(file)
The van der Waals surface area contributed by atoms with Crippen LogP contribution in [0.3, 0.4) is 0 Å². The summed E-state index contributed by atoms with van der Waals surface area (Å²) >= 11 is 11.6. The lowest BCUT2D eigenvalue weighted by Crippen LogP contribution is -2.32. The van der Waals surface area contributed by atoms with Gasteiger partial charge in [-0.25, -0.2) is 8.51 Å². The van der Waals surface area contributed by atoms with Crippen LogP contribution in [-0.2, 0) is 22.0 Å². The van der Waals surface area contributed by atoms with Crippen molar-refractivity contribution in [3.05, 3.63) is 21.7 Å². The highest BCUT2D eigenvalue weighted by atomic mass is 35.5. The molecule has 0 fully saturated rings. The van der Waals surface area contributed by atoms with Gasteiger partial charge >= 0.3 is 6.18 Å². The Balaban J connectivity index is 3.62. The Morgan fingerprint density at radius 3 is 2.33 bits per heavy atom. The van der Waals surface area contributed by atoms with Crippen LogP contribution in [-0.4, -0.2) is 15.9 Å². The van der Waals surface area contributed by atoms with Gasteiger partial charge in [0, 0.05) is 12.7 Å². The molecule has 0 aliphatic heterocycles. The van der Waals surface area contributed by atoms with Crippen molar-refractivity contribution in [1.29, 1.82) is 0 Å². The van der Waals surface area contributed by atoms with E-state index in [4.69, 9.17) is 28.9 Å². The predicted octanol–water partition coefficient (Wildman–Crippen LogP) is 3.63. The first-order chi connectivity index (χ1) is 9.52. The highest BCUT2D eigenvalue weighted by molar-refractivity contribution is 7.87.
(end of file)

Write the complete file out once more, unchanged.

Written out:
The van der Waals surface area contributed by atoms with Crippen LogP contribution in [0.3, 0.4) is 0 Å². The summed E-state index contributed by atoms with van der Waals surface area (Å²) >= 11 is 11.6. The lowest BCUT2D eigenvalue weighted by Crippen LogP contribution is -2.32. The van der Waals surface area contributed by atoms with Gasteiger partial charge in [-0.25, -0.2) is 8.51 Å². The van der Waals surface area contributed by atoms with Crippen LogP contribution in [-0.2, 0) is 22.0 Å². The van der Waals surface area contributed by atoms with Crippen molar-refractivity contribution in [3.05, 3.63) is 21.7 Å². The highest BCUT2D eigenvalue weighted by atomic mass is 35.5. The molecule has 0 fully saturated rings. The van der Waals surface area contributed by atoms with Gasteiger partial charge >= 0.3 is 6.18 Å². The Balaban J connectivity index is 3.62. The Morgan fingerprint density at radius 3 is 2.33 bits per heavy atom. The van der Waals surface area contributed by atoms with Crippen LogP contribution in [-0.4, -0.2) is 15.9 Å². The van der Waals surface area contributed by atoms with Gasteiger partial charge in [0, 0.05) is 12.7 Å². The molecule has 0 aliphatic heterocycles. The van der Waals surface area contributed by atoms with Crippen molar-refractivity contribution in [1.29, 1.82) is 0 Å². The van der Waals surface area contributed by atoms with E-state index in [4.69, 9.17) is 28.9 Å². The predicted octanol–water partition coefficient (Wildman–Crippen LogP) is 3.63. The first-order chi connectivity index (χ1) is 9.52. The highest BCUT2D eigenvalue weighted by molar-refractivity contribution is 7.87.